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New York Knicks guard Jeremy Lin speaks to a teammate during the second half of the Knicks' basketball game against the Minnesota Timberwolves Feb. 11, 2012. (Eric Miller/Reuters/Eric Miller/Reuters)
New York Knicks guard Jeremy Lin speaks to a teammate during the second half of the Knicks' basketball game against the Minnesota Timberwolves Feb. 11, 2012. (Eric Miller/Reuters/Eric Miller/Reuters)

ROBERT MacLEOD

It's Jeremy Lin time in Toronto Add to ...

The NBA’s newest phenom, with just four games as a starter under his belt, has aspirations for a higher calling, according to Toronto Raptors coach Dwane Casey. “He wants to be a preacher.”

Casey told a media gathering at the Air Canada Centre on Monday afternoon Jeremy Lin is already preaching from the pulpit of the New York Knicks and the legion of converts continues to grow for one of the most unlikely NBA success stories to come along in quite some time.

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An undrafted castoff of two other NBA teams, the Harvard graduate had been sleeping on a teammate’s couch this season while his brother’s place had been unavailable.

The 23-year-old had been buried at the end of the Knicks bench for most of the season until injuries forced the hand of coach Mike D’Antoni.

In the four games Lin started he has scored 109 points, the most by any player in his first four starts since the ABA/NBA merger in 1976.

With Lin as the anchor, the Knicks have reeled off five successive wins and will play the Raptors in Toronto on Tuesday night.

“Lin has probably found the right spot,” said Ed Stefanski, the executive vice-president of basketball operations for the Raptors. “The coach and the system, that high pick and roll, Lin can execute it well.

“Obviously he’s a very smart player, both in the classroom and on the court as a basketball player.”

The club is anticipating the Air Canada Centre will be sold out (19,800) for just the second time this season and first time since the home opener.

That certainly has a lot more to do with the sudden drawing power of the American-born point guard of Taiwanese descent than it does with the Knicks, a sub-.500 team despite their recent good fortune.

And it also speaks to the large volume of Chinese-speaking residents who live in the Greater Toronto Area, which numbers close to 490,000 and accounts for roughly 10 per cent of the population. Many are obviously basketball fans judging by the high demand from Chinese media organizations scrambling to obtain accreditation from the Raptors.

Casey said he got to know Lin two summers ago when he was an assistant coach with the Dallas Mavericks and Lin was playing for the Mavericks in the Las Vegas summer league.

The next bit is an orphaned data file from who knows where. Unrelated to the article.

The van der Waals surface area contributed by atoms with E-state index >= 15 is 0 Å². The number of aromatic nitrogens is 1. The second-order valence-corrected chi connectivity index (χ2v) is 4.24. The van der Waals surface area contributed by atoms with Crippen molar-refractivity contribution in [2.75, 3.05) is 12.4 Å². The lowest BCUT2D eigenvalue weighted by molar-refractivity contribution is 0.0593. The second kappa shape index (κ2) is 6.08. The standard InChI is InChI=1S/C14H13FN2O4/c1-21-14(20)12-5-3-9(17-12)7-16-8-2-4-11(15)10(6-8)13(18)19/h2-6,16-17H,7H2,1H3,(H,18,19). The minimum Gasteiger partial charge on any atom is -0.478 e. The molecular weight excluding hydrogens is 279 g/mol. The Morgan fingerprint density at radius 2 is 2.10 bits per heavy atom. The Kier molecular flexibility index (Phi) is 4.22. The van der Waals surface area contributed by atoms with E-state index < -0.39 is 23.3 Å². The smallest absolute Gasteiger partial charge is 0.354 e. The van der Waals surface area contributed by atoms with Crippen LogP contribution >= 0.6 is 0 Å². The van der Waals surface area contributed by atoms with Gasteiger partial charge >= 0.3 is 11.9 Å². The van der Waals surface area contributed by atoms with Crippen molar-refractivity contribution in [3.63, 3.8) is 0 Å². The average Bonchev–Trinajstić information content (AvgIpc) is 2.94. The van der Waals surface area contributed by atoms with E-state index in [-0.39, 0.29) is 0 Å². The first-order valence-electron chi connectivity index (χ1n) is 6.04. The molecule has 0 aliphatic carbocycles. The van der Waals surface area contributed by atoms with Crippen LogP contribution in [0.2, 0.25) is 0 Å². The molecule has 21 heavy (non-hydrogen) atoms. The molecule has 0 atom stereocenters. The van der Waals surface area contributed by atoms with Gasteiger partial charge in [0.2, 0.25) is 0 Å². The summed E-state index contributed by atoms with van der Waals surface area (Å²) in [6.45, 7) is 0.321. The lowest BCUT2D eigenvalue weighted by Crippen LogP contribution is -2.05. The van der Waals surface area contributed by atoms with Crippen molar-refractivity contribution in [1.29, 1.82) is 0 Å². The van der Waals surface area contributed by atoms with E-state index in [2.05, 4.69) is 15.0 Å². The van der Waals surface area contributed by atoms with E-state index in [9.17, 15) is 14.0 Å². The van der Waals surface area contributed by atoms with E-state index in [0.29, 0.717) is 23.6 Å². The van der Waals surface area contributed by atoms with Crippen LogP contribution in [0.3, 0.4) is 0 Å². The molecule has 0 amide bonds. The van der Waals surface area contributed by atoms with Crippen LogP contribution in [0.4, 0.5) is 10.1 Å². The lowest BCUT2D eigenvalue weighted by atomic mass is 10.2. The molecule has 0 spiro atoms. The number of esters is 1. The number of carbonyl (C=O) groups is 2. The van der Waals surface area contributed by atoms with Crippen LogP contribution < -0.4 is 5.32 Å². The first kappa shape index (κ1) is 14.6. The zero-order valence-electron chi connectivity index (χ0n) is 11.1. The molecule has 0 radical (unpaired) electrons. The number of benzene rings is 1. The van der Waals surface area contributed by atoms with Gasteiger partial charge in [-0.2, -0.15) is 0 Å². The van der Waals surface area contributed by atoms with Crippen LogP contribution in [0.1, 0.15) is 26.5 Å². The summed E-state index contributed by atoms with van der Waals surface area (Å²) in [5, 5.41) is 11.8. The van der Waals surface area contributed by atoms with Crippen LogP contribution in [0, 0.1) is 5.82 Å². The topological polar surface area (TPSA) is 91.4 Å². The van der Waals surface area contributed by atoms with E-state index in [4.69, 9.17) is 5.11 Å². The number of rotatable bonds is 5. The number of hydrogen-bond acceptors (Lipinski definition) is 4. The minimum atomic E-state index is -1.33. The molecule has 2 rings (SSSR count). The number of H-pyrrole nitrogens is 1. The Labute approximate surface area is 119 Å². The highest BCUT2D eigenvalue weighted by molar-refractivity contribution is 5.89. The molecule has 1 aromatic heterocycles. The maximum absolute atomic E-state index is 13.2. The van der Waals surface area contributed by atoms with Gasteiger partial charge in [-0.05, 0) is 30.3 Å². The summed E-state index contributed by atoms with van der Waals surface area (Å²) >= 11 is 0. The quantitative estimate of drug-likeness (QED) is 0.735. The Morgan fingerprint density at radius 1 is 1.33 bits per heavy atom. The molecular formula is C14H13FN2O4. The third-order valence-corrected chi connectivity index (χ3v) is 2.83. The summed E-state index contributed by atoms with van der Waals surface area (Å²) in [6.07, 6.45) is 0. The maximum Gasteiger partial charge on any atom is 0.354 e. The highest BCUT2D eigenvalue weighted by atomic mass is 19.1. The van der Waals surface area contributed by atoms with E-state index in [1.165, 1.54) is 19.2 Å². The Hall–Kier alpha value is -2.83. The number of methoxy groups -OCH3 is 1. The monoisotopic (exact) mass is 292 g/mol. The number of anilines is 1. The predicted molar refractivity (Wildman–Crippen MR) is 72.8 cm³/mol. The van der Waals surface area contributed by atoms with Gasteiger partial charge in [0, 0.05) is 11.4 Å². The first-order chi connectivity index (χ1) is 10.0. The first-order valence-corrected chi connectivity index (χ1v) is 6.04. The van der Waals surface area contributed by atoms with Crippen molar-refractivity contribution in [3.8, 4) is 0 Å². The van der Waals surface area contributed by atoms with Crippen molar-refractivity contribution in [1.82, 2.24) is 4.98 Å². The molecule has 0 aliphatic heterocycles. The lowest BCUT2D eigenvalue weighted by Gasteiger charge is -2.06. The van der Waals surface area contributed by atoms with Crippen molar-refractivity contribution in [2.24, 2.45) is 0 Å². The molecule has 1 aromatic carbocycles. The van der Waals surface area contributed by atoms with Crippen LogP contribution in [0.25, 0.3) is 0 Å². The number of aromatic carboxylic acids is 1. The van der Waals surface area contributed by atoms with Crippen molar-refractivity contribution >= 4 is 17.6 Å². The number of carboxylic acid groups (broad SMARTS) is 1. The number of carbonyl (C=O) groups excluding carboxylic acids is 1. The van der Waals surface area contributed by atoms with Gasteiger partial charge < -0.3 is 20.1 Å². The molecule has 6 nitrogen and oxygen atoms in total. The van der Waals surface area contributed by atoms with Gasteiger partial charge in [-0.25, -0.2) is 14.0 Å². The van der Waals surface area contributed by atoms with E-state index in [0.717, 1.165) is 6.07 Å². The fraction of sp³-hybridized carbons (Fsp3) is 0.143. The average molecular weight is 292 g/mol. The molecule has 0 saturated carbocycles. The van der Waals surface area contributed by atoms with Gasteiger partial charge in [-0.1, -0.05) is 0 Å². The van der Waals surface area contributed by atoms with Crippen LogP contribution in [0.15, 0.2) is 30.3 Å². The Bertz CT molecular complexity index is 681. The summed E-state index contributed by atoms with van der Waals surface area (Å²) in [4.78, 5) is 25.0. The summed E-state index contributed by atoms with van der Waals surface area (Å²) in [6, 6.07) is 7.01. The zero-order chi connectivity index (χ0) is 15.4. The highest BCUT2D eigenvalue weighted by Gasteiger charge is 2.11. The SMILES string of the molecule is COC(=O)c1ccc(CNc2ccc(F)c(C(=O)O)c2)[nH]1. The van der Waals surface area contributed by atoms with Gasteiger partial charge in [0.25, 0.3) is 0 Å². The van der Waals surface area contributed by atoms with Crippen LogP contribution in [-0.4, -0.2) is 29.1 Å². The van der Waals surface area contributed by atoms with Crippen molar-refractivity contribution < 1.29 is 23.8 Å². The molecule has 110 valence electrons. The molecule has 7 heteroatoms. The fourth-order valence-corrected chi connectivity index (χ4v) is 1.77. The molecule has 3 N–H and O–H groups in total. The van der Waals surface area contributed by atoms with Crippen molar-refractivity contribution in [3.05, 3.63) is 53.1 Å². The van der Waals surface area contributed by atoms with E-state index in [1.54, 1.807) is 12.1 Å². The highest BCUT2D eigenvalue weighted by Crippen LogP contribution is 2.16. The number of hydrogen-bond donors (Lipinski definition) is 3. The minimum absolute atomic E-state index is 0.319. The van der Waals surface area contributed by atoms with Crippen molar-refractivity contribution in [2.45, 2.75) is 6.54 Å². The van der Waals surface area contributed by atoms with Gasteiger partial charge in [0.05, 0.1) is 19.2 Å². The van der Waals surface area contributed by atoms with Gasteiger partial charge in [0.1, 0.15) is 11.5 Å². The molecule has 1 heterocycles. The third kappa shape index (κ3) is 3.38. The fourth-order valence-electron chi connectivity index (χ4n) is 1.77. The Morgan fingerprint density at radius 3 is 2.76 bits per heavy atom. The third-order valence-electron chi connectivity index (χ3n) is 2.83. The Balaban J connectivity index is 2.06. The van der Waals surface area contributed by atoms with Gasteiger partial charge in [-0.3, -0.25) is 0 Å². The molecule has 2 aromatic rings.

It was there that Casey learned that Lin held aspirations to become a preacher.

Casey said it was also surprising to have a Harvard graduate in the basketball mix.

“My question to him was, why in the hell do you want to be an NBA player, you’re smarter than all of us?” Casey said.

On Friday night in New York, Lin dropped 38 points in a 92-85 win over the Los Angeles Lakers at Madison Square Garden.

Stefanski said he caught the tail end of the game on television at Real Sports, the glitzy sports bar at Maple Leaf Square.

“The place was going crazy every time he scored and made an assist – and this was in Toronto,” he said. “It was wild.”

Harvard is not known for developing NBA players.

The last graduate from that Ivy League institution to play in the NBA was Edward Smith, who played 11 games for the Knicks in 1953-54.

Stefanski himself is an Ivy League graduate in 1976 from the University of Pennsylvania.

He said Lin’s sudden rise is a great story, for both the Knicks and the NBA.

“It was funny back in the 1970s when I played at Penn, Penn and Princeton always dominated the Ivys,” he said. “All the other schools were always accusing us of doing something wrong to bring in all the best players.

“Now everybody’s complaining about Harvard bringing in all the good players.”

Raptors spokesman Jim Labumbard said that following Tuesday’s game, in order to accommodate the media surge, Lin will be brought into a separate room for interviews.

That is usually a move reserved for league heavyweights.

The last time that happened in Toronto was last season when the high-profile triumvirate of LeBron James, Chris Bosh and Dwyane Wade first came to town with the Miami Heat.

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